Jean Su, energy director with the Center for Biological Diversity’s Climate Law Institute, said: “America is the number one historical contributor to the climate emergency wreaking havoc in burning California, the flooded Southeast and the rest of the world.”
“The next president must repay this extraordinary climate debt by rapidly moving America to 100% clean energy and financing the decarbonization of the Global South,” Su said, referring to the developing world.
In addition, the Trump administration has also pulled US funding commitments to help the developing world cut pollution.
John Kerry and Chuck Hagel, president Barack Obama’s secretaries of state and defense respectively, in a Washington Post op-ed, called it a “dark day for America”.
“Climate change is already affecting every sector and region of the United States, as hundreds of top scientists from 13 federal agencies made clear in a report the White House itself released last year,” they said. “The past five years were the warmest ever recorded. Without steep pollution reductions, climate change will risk tens of thousands of US lives every year by the end of the century.”
They called the Paris agreement, “a start, not a finish line,” but “the best ignition switch the world could agree on to spark international cooperation on this critical issue”.
Senator Tom Carper, the top Democrat on the Senate environment panel, said: “Once again, President Trump is abandoning our global allies for the sake of misplaced political gain. Now America stands alone – nearly 200 countries have joined this global commitment to fighting climate change, even global pariahs like North Korea and civil war-torn countries like Syria.”
Carper said Trump is abandoning “tremendous economic opportunity” and public health benefits.
Trump has alternately ignored or denied the climate crisis. His agencies are nixing regulations for power plants and cars, and bolstering fossil fuels whenever possible. He promised, to widespread dismay, to exit the Paris agreement during his campaign.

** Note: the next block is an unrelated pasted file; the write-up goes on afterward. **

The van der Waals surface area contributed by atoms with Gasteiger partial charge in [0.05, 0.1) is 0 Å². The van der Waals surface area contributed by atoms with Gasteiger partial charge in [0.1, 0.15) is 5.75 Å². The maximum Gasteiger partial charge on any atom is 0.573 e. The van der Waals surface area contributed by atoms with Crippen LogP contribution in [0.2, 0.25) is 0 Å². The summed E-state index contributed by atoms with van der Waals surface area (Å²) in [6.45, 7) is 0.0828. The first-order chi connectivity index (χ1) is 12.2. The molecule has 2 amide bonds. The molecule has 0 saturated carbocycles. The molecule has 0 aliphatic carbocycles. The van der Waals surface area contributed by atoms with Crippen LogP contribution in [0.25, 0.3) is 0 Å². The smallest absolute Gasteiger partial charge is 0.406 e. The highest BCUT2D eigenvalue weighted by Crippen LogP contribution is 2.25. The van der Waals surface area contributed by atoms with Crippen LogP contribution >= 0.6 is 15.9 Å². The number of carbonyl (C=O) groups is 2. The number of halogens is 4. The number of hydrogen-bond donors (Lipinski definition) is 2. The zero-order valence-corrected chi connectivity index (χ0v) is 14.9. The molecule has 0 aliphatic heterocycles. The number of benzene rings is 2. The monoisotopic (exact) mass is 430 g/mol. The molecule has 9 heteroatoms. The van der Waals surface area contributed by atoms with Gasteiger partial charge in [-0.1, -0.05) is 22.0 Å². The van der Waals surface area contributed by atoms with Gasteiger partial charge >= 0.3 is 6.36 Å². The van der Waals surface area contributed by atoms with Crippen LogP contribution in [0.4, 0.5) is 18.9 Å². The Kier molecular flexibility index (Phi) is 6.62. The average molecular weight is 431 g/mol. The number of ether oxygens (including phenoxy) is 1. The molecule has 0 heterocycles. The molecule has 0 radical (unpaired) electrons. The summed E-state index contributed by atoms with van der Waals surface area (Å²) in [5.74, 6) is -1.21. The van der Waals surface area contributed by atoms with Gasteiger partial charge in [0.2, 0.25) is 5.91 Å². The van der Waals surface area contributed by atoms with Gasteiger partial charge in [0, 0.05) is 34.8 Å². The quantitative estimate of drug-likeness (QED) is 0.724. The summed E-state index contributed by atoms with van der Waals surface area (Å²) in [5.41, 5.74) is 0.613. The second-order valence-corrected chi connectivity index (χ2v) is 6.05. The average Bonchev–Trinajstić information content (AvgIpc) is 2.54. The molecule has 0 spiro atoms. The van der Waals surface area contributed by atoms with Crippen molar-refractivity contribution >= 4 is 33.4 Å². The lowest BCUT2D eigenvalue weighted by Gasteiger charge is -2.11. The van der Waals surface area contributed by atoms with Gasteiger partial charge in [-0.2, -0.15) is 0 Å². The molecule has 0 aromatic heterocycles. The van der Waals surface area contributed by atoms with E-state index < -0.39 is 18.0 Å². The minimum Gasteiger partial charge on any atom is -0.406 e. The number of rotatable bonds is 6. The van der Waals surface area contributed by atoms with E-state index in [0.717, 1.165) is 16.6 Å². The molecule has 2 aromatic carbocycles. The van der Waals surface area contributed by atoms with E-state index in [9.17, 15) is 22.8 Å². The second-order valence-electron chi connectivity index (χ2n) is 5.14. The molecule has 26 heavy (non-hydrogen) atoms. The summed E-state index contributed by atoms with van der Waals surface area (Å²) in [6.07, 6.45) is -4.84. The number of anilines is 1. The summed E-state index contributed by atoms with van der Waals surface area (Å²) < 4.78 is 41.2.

The Democratic 2020 election frontrunners challenging Trump have all said they would set the country on a path to neutralize its climate pollution by 2050.
Nate Hultman, director of the University of Maryland’s center for global sustainability and lead author of this year’s America’s Pledge report, pointed to new laws in New Mexico, Nevada, Washington, Maine, New York, Washington DC, and Puerto Rico for 100% clean energy targets. Hawaii and California already had such laws.
Together, they represent 16% of the nation’s electricity, more than doubling the share from 2018, he said.
“Another way to think about it is that Trump’s decision to withdraw from the Paris agreement is supported in reality by only about 30% of the economy and 35% of the population,” Hultman said.
Even once the US withdraws, the country can participate as an observer in international climate negotiations.
But despite the efforts of subnational governments, recent analysis shows the US is still far off track from its commitments, regardless of whether Trump pulled out.
The US is also far from neutralizing climate emissions by the middle of the century, which as many experts say will be necessary for all countries in order to avert the worst of the crisis.
“We can still get there with a serious shift in policy in the coming years,” said Kate Larsen, director of Rhodium’s international energy and climate research.